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Album Review: Of Mice & Men – Defy

Two years might not seem like a long time to some people, but for Of Mice and Men, it’s been a bit of a rollercoaster since the release of Cold War in 2016. The departure of founding member and frontman Austin Carlile came as a shock to fans, and Of Mice and Men seemed to be on shaky ground.

Now, Of Mice and Men’s future looks a little more certain. New singles started dropping over the autumn, and thankfully those glimpses into this new era were promising. Finally, this month saw the release of Defy, their first album with bassist Aaron Pauley taking over on lead vocals.

From the get-go, Defy provides everything you could need in an Of Mice and Men record. Every song is sleek, dynamic, energetic, and complex, drawing you in further and further until you are immersed in their music.

The titular track “Defy” with the familiarity of a strong metalcore riff, but with the fresh take of Pauley’s clear-cut voice, covering both unclean vocals in the verses and the sung chorus sets the defiant tone of the whole album. By the sound of it, Of Mice and Men aren’t going to back down anytime soon.

“Instincts” and its successor “Back to Me” demonstrates their musical range. The first easily ramps up the heaviness of the track but avoids the often formulaic, repetitive traits that other hardcore bands can fall into. “Back to Me” is heartfelt, stripped back, and one of the more poignant songs on Defy. If it weren’t for the album’s finale, it would easily win that title, but there’s more on that to follow.

Unbreakable” was their first single following the line-up change, and it’s a prime example of Of Mice and Men managing, and indeed succeeding, under new circumstances. Pauley flows easily between vocal styles, working in tandem with the melody and never missing a beat.

An unexpected but welcome addition to Defy  is a cover of Pink Floyd’s “Money.” It comes with an unspoken question, “If you can do something, does that necessarily mean you should?” The answer, in this case, is a resounding, “Yeah, go on then.” They’ve given the classic rock anthem a metalcore makeover I didn’t realise could be done, but one I think has paid off. And if it isn’t your cup of tea, the original still exists, so everyone wins.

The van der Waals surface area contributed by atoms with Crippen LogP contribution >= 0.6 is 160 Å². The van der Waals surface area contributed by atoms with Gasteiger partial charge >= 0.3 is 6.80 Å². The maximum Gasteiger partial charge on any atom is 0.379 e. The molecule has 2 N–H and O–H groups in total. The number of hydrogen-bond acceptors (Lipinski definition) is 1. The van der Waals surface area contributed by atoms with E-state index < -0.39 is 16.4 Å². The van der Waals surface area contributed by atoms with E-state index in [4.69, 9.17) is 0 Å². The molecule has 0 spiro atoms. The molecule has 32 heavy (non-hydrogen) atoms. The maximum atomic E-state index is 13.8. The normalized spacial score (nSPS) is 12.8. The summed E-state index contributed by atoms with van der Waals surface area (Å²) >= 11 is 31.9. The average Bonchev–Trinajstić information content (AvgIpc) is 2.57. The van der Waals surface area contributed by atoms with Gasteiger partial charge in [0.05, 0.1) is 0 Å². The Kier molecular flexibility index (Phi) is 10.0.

“Warzone” was written specifically with the live show in mind. When writing this album, Of Mice and Men had just come off tour, and wanted a song for their fans to really enjoy. It’s pure hardcore with thrash drums, heavy riffs, and guttural growls throughout. This song really is best enjoyed in a circle pit.

Their self-titled album in 2010 saw the release of “YDG.” The Flood brought its sequel, “Still YDG’n.” In Defy, Of Mice and Men complete this trilogy with “Forever YDG’n.” “YDG” is apparently an abbreviation of “Ya dig?” which serves as a mantra of sorts for the band:

“Are you with it, or are you not?’ You have to be the proponent of positivity in your life. ‘YDG’ means to believe in yourself. It was important for us to include ‘Forever YDG’N in this album.” – Tino Arteaga (Drums)

Each contribution to the YDG saga appears to come at a time where Of Mice and Men want to be assertive to both their fans and themselves that the band is still going strong. It’s a message that they believe in themselves, and so should you.

Defy culminates in the unanticipated, but entirely appropriate, “If We Were Ghosts.” This poignant, melancholy ballad-like song is in memoriam of lost friends and family, and in particular the late Chester Bennington. The Linkin Park frontman not only was inspirational to Of Mice and Men as a band but was also a friend and mentor. The emotion is evident in this song, from its mournful melody to its lyrics, “I have to wait till I get to the other side, cause I never, never got to say goodbye.” The song overall does have a Linkin Park vibe to it, showing their influence over Of Mice and Men, and countless other bands which exist today. Really, I can’t think of a better tribute.

Defy appears to be aptly named. Of Mice and Men have refused to let anything get in their way of making the music they want to hear. Although they’ve been through some changes recently, they haven’t lost anything from the music. If anything, it’s helped them grow stronger in the face of adversity. They’re certainly defiant.

Watch the music video for “Unbreakable:”

Defy is available to download, stream and buy in store:

iTunes|Amazon|Spotify|Apple Music

Find Of Mice & Men on social media:

Facebook|Twitter|Official Site

Compositions - 9
Breaking Ground - 7.5
Engagement - 8.5
Lyrical Voice - 9.5
Production - 9


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About Laura

Freelance arts, culture, and music journalist. Lots of words and some radio. Studying for an MA in Media and Journalism. Trying their best.

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